A book that legions have been anxiously awaiting (at least my 1st grade students who begged me to bring it to school and read it to them) is the ever-popular pigeon in “The Pigeon HAS to Go to School!” by the prolific and popular Mo Willems. Pigeon isn’t convinced that he wants to go to school, but by the end of the book, he’s all in. Kids will enjoy hearing about how Pigeon’s argument about not going to school backfires. The end papers are worthy of note, as usual, with empty school desks and chairs at the start of the book while on the end papers, they are populated with pigeon’s new classmates. Kids will definitely want to read this one over and over and over again. And it’s perfect for kids who aren’t quite sure they are ready for school, or who might be — dare I say it — scared to go. They will certainly understand Pigeon’s feelings. Definitely put this title on your back-to-school shopping list! (Hyperion Books for Children)
David Lubar, beloved author of “The Weenie” series of short stories and “Hidden Talents,” hits it out of the park, actually out of the world and out of the galaxy, with “Emperor of the Universe: A Fable with Spaceships and Aliens.”
Nicholas V. Andrew, a seventh grader, only wants to be on his own when his parents are out of the country performing with their band, the Beegles, a take-off of the Beetles wherein his parents wear beagle masks while performing songs like “Yellow Snow Submarine.” He doesn’t want to have wild parties or play video games day and night, he just wants to be on his own. He ends up traveling throughout the universes, unintentionally causing the destruction of entire planets and also unintentionally becoming the Emperor of the Universe.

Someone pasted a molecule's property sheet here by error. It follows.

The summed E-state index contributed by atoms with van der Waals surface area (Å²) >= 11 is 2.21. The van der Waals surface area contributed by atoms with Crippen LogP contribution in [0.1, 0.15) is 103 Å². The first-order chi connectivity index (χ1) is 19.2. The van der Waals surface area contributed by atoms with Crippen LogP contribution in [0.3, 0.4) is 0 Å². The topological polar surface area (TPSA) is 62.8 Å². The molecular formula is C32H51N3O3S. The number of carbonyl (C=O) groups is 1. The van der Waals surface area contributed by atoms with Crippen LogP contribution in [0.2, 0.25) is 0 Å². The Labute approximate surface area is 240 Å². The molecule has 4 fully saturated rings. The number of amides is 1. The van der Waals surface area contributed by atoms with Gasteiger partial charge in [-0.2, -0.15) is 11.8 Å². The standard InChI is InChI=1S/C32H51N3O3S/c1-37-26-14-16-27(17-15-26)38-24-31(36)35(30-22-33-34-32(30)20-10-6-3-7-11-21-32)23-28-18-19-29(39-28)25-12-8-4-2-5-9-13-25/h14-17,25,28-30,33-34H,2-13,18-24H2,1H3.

“Heart of Barkness” by Spencer Quinn brings back mystery-lovers’ favorite four-legged detective, Chet, with his sidekick, the two-legged Bernie Little. It’s Bernie Little’s detective agency, but both Chet and Bernie are very aware that it takes two to solve most mysteries. That’s why whenever Bernie introduces himself to someone, he introduces both of them. Chet and Bernie are a team and they are inseparable.
“P Is for Pterodactyl: The WORST Alphabet Book Ever (All the letters that misbehave and make words nearly impossible to pronounce)” is truly the BEST book ever! First of all, it’s brilliant — from the choice of alphabet words and for the text that explains what the words mean, and the words and text and illustrations combined make it really humorous, as well.
For example, “B is for Bdellium. We doubt that anyone knows what bdellium is, but it’s the only word dumb enough to begin with a silent B.
Summer days are for enjoying the outdoors, swimming, walking, playing sports. But long summer nights are made for reading, and it’s the perfect time to get kids hooked on good books. Here are some wonderful choices for kids with a variety of interests.
“Mr. Lemoncello’s All-Star Breakout Game” by Chris Grabenstein is the newest entry into the series that kids love to read. Kyle Keeley, the main character, is up against his arch enemy, Charles Chiltington, whose motto is: Chiltingtons never lose. Yet until this book, Charles has lost at all of Lemoncello’s games. When this new “All-Star Breakout” game is announced, he makes sure he won’t lose.